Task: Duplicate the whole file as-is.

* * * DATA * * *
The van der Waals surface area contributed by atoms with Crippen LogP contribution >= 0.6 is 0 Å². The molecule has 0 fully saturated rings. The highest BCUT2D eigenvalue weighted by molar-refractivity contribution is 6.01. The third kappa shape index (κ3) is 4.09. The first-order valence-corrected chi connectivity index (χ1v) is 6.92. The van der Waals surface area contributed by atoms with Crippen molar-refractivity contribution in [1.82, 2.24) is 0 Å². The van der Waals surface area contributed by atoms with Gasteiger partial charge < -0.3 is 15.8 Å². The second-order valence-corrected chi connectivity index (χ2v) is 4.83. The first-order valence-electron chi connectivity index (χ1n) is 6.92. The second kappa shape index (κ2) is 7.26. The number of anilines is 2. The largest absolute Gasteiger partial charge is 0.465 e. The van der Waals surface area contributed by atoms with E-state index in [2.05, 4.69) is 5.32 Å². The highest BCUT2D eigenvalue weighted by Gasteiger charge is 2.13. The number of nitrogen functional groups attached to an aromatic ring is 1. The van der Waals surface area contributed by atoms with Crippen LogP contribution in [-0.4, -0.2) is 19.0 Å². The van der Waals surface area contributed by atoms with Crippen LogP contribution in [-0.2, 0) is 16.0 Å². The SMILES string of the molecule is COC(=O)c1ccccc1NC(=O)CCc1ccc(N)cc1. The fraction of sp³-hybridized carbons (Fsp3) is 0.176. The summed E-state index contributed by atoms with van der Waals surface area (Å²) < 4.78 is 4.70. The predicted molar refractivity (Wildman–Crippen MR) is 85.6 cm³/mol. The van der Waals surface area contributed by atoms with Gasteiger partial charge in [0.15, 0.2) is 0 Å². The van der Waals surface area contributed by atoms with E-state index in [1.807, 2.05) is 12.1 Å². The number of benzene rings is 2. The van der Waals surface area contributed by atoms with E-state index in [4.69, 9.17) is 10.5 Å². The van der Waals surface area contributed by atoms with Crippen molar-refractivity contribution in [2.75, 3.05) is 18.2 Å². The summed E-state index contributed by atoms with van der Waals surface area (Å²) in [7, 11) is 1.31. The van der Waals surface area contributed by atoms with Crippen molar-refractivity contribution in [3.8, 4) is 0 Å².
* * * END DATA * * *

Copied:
The van der Waals surface area contributed by atoms with Crippen LogP contribution >= 0.6 is 0 Å². The molecule has 0 fully saturated rings. The highest BCUT2D eigenvalue weighted by molar-refractivity contribution is 6.01. The third kappa shape index (κ3) is 4.09. The first-order valence-corrected chi connectivity index (χ1v) is 6.92. The van der Waals surface area contributed by atoms with Crippen molar-refractivity contribution in [1.82, 2.24) is 0 Å². The van der Waals surface area contributed by atoms with Gasteiger partial charge < -0.3 is 15.8 Å². The second-order valence-corrected chi connectivity index (χ2v) is 4.83. The first-order valence-electron chi connectivity index (χ1n) is 6.92. The second kappa shape index (κ2) is 7.26. The number of anilines is 2. The largest absolute Gasteiger partial charge is 0.465 e. The van der Waals surface area contributed by atoms with E-state index in [2.05, 4.69) is 5.32 Å². The highest BCUT2D eigenvalue weighted by Gasteiger charge is 2.13. The number of nitrogen functional groups attached to an aromatic ring is 1. The van der Waals surface area contributed by atoms with Crippen LogP contribution in [-0.4, -0.2) is 19.0 Å². The van der Waals surface area contributed by atoms with Crippen LogP contribution in [-0.2, 0) is 16.0 Å². The SMILES string of the molecule is COC(=O)c1ccccc1NC(=O)CCc1ccc(N)cc1. The fraction of sp³-hybridized carbons (Fsp3) is 0.176. The summed E-state index contributed by atoms with van der Waals surface area (Å²) < 4.78 is 4.70. The predicted molar refractivity (Wildman–Crippen MR) is 85.6 cm³/mol. The van der Waals surface area contributed by atoms with Gasteiger partial charge in [0.15, 0.2) is 0 Å². The van der Waals surface area contributed by atoms with E-state index in [1.807, 2.05) is 12.1 Å². The number of benzene rings is 2. The van der Waals surface area contributed by atoms with E-state index in [4.69, 9.17) is 10.5 Å². The van der Waals surface area contributed by atoms with Crippen molar-refractivity contribution in [2.75, 3.05) is 18.2 Å². The summed E-state index contributed by atoms with van der Waals surface area (Å²) in [7, 11) is 1.31. The van der Waals surface area contributed by atoms with Crippen molar-refractivity contribution in [3.8, 4) is 0 Å².